i pulled during dialysis!
michelle commons, 37, from Leighon-sea, hated having dialysis sessions. But there was one surprising consolation
Knowing someone else in the same boat made me feel normal
Hurrying along the corridor, I glanced down at my watch. 5.30pm.
No! I thought. He’s probably left already. But as I rushed into the Dialysis unit at Basildon University Hospital, my heart did a little skip.
He’s still here!
I didn’t know his name, but I knew every tattoo on the muscular forearms of the buff, bearded guy who was now pulling his coat on to leave.
For a second, our eyes met, and Mr Hottie gave a nod, which I returned. Our way of acknowledging what we were both going through.
We were both dialysis patients, and three times a week we’d both come to the unit for treatment.
Aged 3, I’d been diagnosed with diabetes. And so had started a life of insulin injections and bloodsugar monitoring.
Over the years, I’d got used to it, managing to live a normal life. But then in March 2011, aged just 30, I’d suffered a heart attack.
‘A complication of diabetes,’ my doctor explained to me.
I’d been put on medication, and I was monitored regularly, but
I’d had two more heart attacks over the next four years. I had a quadruple bypass in June 2015. It had saved my life. But in November 2016, came more bad news… ‘The medication has damaged your kidneys and pancreas,’ a specialist had explained to me.
My kidney function had dropped to just five per cent.
My only hope of survival? Dialysis and a double organ transplant.
So while my mates were finding love, starting families or having fun, I’d been hooked to a dialysis machine at home.
But even that was fraught with problems, as I’d kept getting infections.
So now, three nights every week after I finished work in a recruitment agency, I had to go to the hospital for dialysis.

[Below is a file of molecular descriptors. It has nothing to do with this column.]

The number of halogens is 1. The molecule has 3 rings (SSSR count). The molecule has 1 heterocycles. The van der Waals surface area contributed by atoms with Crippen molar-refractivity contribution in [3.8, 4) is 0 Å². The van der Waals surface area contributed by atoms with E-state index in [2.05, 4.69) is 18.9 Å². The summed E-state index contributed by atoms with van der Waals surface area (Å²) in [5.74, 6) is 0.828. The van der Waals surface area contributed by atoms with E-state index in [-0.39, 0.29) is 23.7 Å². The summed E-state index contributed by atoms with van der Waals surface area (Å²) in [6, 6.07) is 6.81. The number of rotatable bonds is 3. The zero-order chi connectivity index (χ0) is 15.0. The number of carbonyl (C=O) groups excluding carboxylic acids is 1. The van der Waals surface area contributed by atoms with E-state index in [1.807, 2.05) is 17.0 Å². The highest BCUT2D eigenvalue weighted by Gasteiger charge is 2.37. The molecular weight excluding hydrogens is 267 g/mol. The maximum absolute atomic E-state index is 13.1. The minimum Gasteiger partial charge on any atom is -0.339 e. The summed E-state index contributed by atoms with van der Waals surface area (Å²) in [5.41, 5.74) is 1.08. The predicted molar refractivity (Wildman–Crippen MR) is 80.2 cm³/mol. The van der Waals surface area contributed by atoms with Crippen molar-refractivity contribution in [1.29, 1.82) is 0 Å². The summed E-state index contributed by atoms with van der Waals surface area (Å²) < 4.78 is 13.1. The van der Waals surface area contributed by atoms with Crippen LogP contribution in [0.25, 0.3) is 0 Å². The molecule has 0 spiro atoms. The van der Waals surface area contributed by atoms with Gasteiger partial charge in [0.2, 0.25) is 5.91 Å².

But when I went for my first session in May 2017, there was one consolation. Mr Hottie! He’d been leaving just as I arrived, and smiled as I held the door open for him.
With rippling muscles and tattoos snaking up his arms and neck, he was sex on legs!
‘And he’s having dialysis, too,’ I realised.
All the other people in the waiting room were elderly. Knowing that someone else my age was in the same boat as me made me feel more normal.
Over time, our nods became hellos.
Then, one day in September 2017, Mr Hottie was still in the waiting room when I arrived.
I don’t remember who broke the ice, but as we chatted I discovered that his name was Steve Jarvis.
‘So you’re waiting for a transplant, too?’ he asked. ‘Afraid so,’ I nodded. We quickly realised we had loads in common.
Like me, Steve, 33, lived in Essex. He also had type 1 diabetes. Sight problems meant he’d had to give up his van-driving job. Also like me, he needed a kidney and pancreas transplant.
‘It’s nice to meet someone who understands,’ I smiled. ‘My family and friends are amazing, but you’re living the same life as me.’
He nodded in agreement. Next time I saw him in the waiting room, he suggested setting up a Whatsapp group for all the dialysis patients.
‘Great idea!’ I grinned, giving Steve my phone number
Kissing in the rain...it was like a scene from a slushy film
before he headed off.
Then, as my dialysis session began, my phone bleeped. Hey, it’s Steve…
‘That was quick!’ I thought. We messaged for the entire three hours of my treatment – about our lives, our illness.